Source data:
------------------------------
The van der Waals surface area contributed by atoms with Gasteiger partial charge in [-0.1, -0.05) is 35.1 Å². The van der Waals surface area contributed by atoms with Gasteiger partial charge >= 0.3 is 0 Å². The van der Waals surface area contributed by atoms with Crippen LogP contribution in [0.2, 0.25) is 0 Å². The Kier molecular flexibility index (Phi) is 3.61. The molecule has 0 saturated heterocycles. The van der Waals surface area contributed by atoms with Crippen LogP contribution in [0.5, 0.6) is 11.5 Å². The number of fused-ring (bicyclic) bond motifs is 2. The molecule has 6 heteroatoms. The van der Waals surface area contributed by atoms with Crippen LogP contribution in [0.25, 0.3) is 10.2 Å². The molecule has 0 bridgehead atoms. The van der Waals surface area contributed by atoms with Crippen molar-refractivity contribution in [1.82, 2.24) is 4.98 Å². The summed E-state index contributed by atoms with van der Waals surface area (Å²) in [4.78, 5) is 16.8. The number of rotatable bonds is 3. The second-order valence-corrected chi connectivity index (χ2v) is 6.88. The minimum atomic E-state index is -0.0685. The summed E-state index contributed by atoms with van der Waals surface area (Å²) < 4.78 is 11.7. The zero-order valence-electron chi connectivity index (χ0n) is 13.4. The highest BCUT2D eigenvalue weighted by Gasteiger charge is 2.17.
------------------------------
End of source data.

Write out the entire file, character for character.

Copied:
The van der Waals surface area contributed by atoms with Gasteiger partial charge in [-0.1, -0.05) is 35.1 Å². The van der Waals surface area contributed by atoms with Gasteiger partial charge >= 0.3 is 0 Å². The van der Waals surface area contributed by atoms with Crippen LogP contribution in [0.2, 0.25) is 0 Å². The Kier molecular flexibility index (Phi) is 3.61. The molecule has 0 saturated heterocycles. The van der Waals surface area contributed by atoms with Crippen LogP contribution in [0.5, 0.6) is 11.5 Å². The number of fused-ring (bicyclic) bond motifs is 2. The molecule has 6 heteroatoms. The van der Waals surface area contributed by atoms with Crippen LogP contribution in [0.25, 0.3) is 10.2 Å². The molecule has 0 bridgehead atoms. The van der Waals surface area contributed by atoms with Crippen molar-refractivity contribution in [1.82, 2.24) is 4.98 Å². The summed E-state index contributed by atoms with van der Waals surface area (Å²) in [4.78, 5) is 16.8. The number of rotatable bonds is 3. The second-order valence-corrected chi connectivity index (χ2v) is 6.88. The minimum atomic E-state index is -0.0685. The summed E-state index contributed by atoms with van der Waals surface area (Å²) < 4.78 is 11.7. The zero-order valence-electron chi connectivity index (χ0n) is 13.4. The highest BCUT2D eigenvalue weighted by Gasteiger charge is 2.17.